A leg is a weight bearing and locomotive structure, usually having a columnar shape. During locomotion, legs function as "extensible struts". The combination of movements at all joints can be modeled as a single, linear element capable of changing length and rotating about an omnidirectional "hip" joint.
As an anatomical animal structure it is used for locomotion. The distal end is often modified to distribute force (such as a foot). Most animals have an even number of legs.
As a component of furniture it is used for the economy of materials needed to provide the support for the useful surface, the table top or chair seat.
Arthropoda: 4, 6 (Insecta), 8, 12, or 14 legs. Some arthropods have more than a dozen legs; a few species possess over 100. Despite what their names might suggest, centipedes ("hundred feet") may have fewer than 20 or more than 300 legs, and millipedes ("thousand feet") have fewer than 1,000 legs, but up to 750.
A leg is a single game in the sport of darts. Most darts matches are played over a number of legs. Alternatively, a match may be divided into sets, with each set being contested often on a first to 3 legs basis.
Start and finish
At the start of each leg, each player or team has a score of 501. A leg is over when either side reaches zero by hitting a double or the bull's eye. If playing several sets, the player throwing first is alternated.
Jacques-Eugene Armengaud and his brother Charles (1813-1893) worked as patent agents and consulting engineers. Later Armengaud taught machine drawing at Conservatoire national des arts et métiers, and was partner in a machine factory. He specialized in the mechanical engineering and the design of machines, on which he wrote a series of books. His work made a significant contribution to the disclosure of new construction techniques in his days. He also edited the journal Publication industrielle des machines.
Herman George van Loenhout (10 April 1946 – 19 November 2015), better known as Armand, was a Dutch protest singer. His greatest hit song was "Ben ik te min" ("Am I not good enough?"). Armand came to the fore during the hippie generation and was well-known as an advocate of cannabis.
Armand was a member of a few bands before releasing a solo single, "En nou ik", in 1965. The single was a flop, and he had a bit more success with his next single, "Een van hen ben ik". Three months after that single's release, Radio Veronica played the single's B-side, "Ben ik te min", which was an instant success. The song spent 14 weeks in the Dutch top 40 chart in 1967. A song in which the speaker lashes out against the bourgeois father of his girlfriend, it is hailed as the best-known protest song in Dutch popular music. Another single, "Blommenkinders", also charted that year.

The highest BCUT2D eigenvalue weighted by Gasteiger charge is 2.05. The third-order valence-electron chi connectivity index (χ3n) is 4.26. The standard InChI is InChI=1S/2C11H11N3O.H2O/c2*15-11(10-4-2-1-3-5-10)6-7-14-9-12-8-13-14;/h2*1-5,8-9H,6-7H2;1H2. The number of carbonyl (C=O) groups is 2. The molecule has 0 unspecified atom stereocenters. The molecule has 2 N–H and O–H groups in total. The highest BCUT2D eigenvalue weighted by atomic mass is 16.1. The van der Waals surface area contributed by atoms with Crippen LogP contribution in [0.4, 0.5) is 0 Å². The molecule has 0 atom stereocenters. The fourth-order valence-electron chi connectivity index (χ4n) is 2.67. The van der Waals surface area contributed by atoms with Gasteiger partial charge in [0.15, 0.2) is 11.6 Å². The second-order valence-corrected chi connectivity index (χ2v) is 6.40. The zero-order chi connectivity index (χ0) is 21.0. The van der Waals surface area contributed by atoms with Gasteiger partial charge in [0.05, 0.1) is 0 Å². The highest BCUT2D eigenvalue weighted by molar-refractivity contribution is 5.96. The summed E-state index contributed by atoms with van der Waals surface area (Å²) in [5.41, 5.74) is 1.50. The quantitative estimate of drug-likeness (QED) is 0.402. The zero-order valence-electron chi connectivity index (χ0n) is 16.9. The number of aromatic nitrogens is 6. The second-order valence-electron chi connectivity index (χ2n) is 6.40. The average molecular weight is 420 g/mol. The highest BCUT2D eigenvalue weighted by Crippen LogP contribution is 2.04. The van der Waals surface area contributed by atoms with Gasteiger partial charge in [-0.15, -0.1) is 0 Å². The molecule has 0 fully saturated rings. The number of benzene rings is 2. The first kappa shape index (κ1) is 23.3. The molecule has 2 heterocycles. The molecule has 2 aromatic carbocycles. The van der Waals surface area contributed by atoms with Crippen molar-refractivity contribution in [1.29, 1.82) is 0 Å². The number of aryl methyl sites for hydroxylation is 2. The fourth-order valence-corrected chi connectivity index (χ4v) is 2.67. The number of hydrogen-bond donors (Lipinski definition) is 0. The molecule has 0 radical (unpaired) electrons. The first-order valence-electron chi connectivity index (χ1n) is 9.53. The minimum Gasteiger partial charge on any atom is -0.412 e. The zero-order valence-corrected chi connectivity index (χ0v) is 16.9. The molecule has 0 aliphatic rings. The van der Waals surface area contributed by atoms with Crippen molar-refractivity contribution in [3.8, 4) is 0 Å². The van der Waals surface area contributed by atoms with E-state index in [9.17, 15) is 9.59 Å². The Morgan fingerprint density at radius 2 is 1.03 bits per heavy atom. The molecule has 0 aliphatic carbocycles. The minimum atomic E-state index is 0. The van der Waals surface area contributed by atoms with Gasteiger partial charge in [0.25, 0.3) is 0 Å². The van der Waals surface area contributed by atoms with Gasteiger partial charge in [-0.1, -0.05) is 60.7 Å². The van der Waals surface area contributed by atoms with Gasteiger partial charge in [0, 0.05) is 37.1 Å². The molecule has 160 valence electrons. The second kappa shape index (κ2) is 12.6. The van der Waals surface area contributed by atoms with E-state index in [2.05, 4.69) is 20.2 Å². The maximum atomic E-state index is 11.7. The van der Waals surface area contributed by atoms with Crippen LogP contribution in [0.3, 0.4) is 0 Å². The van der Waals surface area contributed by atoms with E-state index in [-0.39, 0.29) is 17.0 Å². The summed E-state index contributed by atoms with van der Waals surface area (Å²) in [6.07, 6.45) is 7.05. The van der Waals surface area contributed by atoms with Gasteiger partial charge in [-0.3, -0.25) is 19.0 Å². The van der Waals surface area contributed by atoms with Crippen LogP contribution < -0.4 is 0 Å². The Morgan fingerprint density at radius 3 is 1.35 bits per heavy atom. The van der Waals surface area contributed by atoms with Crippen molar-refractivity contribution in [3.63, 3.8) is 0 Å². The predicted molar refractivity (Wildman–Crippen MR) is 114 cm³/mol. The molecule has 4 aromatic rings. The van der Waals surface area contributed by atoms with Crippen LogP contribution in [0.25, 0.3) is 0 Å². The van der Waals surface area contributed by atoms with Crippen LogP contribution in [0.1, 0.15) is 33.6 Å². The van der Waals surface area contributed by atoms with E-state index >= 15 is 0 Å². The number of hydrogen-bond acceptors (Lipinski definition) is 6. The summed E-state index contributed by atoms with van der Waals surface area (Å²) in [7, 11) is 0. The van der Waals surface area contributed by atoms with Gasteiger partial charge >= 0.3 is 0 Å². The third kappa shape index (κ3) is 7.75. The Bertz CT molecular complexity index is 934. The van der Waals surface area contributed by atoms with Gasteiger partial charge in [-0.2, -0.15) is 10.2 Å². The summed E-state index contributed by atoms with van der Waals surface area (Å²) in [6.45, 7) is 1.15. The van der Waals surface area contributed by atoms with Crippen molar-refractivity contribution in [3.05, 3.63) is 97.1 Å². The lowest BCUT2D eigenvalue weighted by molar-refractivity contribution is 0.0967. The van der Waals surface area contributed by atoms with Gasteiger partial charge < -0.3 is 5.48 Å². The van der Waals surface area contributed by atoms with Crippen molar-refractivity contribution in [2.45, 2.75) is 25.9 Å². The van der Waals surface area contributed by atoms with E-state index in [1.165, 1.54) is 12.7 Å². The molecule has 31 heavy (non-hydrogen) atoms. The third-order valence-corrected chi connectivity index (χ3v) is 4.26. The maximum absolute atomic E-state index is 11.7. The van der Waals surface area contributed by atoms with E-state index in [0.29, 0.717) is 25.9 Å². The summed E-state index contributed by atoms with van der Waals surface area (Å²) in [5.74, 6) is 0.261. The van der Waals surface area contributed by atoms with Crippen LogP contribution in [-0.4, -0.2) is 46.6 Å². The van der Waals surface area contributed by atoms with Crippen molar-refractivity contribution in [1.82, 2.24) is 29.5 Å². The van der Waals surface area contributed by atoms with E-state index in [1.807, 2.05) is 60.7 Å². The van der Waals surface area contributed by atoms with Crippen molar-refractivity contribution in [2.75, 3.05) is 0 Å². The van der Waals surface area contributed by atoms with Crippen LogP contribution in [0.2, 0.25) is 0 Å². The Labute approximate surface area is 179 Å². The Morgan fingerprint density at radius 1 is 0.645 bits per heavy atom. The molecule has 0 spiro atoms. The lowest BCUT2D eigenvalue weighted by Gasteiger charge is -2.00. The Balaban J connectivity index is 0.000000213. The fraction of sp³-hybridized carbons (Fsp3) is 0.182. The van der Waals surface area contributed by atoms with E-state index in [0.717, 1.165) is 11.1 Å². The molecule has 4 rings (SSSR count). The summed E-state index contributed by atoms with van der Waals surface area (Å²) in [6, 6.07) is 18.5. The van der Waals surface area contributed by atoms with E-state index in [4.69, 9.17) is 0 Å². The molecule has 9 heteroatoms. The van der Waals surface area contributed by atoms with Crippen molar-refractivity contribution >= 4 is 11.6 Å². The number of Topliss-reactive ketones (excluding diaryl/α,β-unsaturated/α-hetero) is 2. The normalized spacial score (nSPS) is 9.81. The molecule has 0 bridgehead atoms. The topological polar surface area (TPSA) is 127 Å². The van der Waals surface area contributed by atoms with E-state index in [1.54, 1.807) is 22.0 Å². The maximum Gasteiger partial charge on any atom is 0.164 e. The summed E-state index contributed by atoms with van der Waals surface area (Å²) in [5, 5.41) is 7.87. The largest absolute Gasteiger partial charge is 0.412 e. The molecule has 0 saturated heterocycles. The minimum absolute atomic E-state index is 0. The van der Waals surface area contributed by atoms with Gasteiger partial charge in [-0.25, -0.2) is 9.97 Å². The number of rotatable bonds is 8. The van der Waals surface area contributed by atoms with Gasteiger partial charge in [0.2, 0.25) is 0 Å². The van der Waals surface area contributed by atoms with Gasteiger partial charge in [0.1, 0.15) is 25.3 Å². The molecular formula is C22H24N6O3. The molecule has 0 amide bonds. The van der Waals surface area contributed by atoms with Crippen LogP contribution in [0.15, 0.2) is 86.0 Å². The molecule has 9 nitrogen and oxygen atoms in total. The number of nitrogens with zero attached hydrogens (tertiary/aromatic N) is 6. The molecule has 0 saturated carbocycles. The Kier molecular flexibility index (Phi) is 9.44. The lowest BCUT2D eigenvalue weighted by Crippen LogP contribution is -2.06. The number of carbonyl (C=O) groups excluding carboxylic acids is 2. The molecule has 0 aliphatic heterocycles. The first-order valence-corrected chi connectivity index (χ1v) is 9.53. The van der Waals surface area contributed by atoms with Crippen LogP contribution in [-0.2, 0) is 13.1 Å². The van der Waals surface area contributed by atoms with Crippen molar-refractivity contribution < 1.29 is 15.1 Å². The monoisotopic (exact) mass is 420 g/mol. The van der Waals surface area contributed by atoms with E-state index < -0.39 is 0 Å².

Because of his support for the legalization of cannabis, lyrics about which his record company (Fontana Records, an imprint of Philips Records) refused to release, he left for Johnny Hoes's Telstar. Telstar's imprint Killroy released six Armand albums between 1971 and 1981.
Born in August 1901 in Erzurum, then part of the Ottoman Empire, he came with his father to Alexandria, Egypt in 1907. At school, he had a passion for drawing. He started working as an apprentice under Nadir, a photographer based in Alexandria. In 1925, he went to Cairo as an assistant to Zola, an Austrian Jewish photographer and renowned portraitist, at his studio in Ard el-Sherif, near Midan Mustafa Kamel street. Zola sent Arzrouni to Austria to learn about the colorization of black-and-white photographs, as well as airbrush technique and the use of charcoal and chalk. Upon Zola's death in 1930, Arzrouni opened his own studio in Midan Mustafa Kamel under the name Armand Studio. His father built him a giant enlarger capable of handling negatives with large dimensions. By the mid-1950s, his first studio was threatened with destruction, so he opened a second studio in 1956, in Talaat Harb street. He specialized in portrait photography, and took photographs of politicians, film stars, famous cabaret dancers, as well as members of the royal family. The 1952 Revolution did not hinder his career, and he continued to take photographs of famous people, notably Gamal Abdel Nasser and foreign heads of state visiting Egypt. He was especially well known for the elaborate settings of his wedding photographs. He also occasionally received orders for photographs of hotels and department stores. His son Armand worked as his assistant as early as 1960, and took over the studio after his father's death in 1963. He signs his photographs in the same way as his father.